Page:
Respiratory infections in children are very common. This is also a common reason that parents take children to see their GP.
Parents, for the most part, would, in general, consider their child more unwell than the GPs. Some symptoms that were important to parents, for example, severe dry cough, going off food and disturbed sleep, have not been appeared to be identified with clinicians’ severity assessment, and it might be essential for GPs to give consolation explicitly about these symptoms. Be that as it may, high fever and fast breathing were precisely perceived by guardians as being characteristic of illness seriousness.
Doctors likewise considered seriousness more prominent in youngsters with an intercostal recession, chest signs, drowsiness or peevishness, and nasal flaring.
In a new study, scientists at the University of Bristol’s Centre for Academic Primary Care investigate the (dis)agreement between and compare the determinants of, parent and clinician severity scores.
As part of a large National Institute for Health Research (NIHR) funded a study to improve the targeting of antibiotics in children with respiratory infections, Dr. Esther van der Werf and colleagues carefully studied the symptoms reported by the parents of 8,390 children from 224 GP practices, and their severity assessment, alongside those of GPs.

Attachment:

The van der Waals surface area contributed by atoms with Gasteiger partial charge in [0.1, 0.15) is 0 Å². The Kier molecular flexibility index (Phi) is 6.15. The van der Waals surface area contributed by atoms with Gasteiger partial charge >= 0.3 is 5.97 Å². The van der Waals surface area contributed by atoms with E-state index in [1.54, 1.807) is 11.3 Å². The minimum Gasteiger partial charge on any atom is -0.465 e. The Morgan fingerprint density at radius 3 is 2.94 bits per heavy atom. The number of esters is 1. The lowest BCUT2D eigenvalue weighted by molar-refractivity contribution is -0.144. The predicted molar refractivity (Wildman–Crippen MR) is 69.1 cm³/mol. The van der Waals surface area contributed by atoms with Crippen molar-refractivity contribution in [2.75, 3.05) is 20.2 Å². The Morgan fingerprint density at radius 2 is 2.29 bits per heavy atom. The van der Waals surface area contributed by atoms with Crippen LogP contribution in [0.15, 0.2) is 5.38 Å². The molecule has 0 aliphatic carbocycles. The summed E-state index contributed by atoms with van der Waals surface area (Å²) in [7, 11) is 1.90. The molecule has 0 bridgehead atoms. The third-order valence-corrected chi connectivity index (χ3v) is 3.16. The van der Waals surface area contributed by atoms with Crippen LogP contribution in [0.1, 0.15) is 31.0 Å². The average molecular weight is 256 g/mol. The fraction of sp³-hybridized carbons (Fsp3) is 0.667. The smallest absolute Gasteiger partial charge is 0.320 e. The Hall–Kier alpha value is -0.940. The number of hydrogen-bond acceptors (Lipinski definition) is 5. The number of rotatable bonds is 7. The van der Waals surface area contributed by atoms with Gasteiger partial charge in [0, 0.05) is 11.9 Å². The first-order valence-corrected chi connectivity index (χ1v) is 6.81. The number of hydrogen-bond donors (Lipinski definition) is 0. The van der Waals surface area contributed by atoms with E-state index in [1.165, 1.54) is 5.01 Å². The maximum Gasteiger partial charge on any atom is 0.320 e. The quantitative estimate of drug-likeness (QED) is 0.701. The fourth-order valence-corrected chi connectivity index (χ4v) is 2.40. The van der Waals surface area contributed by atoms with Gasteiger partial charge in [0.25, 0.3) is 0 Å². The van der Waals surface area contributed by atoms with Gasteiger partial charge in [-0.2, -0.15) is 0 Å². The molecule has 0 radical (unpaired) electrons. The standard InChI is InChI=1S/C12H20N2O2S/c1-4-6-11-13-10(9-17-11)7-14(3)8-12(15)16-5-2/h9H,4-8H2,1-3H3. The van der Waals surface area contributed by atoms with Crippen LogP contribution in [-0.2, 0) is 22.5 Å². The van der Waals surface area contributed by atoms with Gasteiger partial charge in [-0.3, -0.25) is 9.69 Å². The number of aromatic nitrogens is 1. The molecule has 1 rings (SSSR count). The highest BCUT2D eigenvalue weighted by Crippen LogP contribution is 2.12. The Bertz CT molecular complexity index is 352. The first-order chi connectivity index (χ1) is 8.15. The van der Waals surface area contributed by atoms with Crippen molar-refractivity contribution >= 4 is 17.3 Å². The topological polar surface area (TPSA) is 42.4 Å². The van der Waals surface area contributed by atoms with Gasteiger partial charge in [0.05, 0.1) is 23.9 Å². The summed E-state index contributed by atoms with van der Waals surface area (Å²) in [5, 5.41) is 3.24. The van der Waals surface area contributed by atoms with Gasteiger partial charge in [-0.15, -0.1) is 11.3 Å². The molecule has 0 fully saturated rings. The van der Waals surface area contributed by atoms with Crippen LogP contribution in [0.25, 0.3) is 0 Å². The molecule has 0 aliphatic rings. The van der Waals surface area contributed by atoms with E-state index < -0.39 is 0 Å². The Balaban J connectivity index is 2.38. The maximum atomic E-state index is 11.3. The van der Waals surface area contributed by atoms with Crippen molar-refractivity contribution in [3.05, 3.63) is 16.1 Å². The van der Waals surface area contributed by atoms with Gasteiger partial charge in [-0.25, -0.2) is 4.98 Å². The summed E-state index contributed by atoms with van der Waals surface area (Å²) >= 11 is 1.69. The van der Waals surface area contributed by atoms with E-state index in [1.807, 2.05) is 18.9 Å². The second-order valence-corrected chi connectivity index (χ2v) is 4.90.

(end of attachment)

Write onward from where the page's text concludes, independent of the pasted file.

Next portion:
These are important findings, and not only emphasize the need for GPs to recognize that parents may reach different conclusions and use different factors when making judgments about illness severity, but also provide guidance to patients on which symptoms to be really concerned about.
Dr. Van der Werf, lead author of the study in the Bristol Medical School: Population Health Sciences (PHS) and Centre for Academic Primary Care, said: “Understanding parents’ concerns and educating them about clinicians’ concerns need to be part of day-to-day practice. Balancing the two is essential to successful management of parents of children with infections.”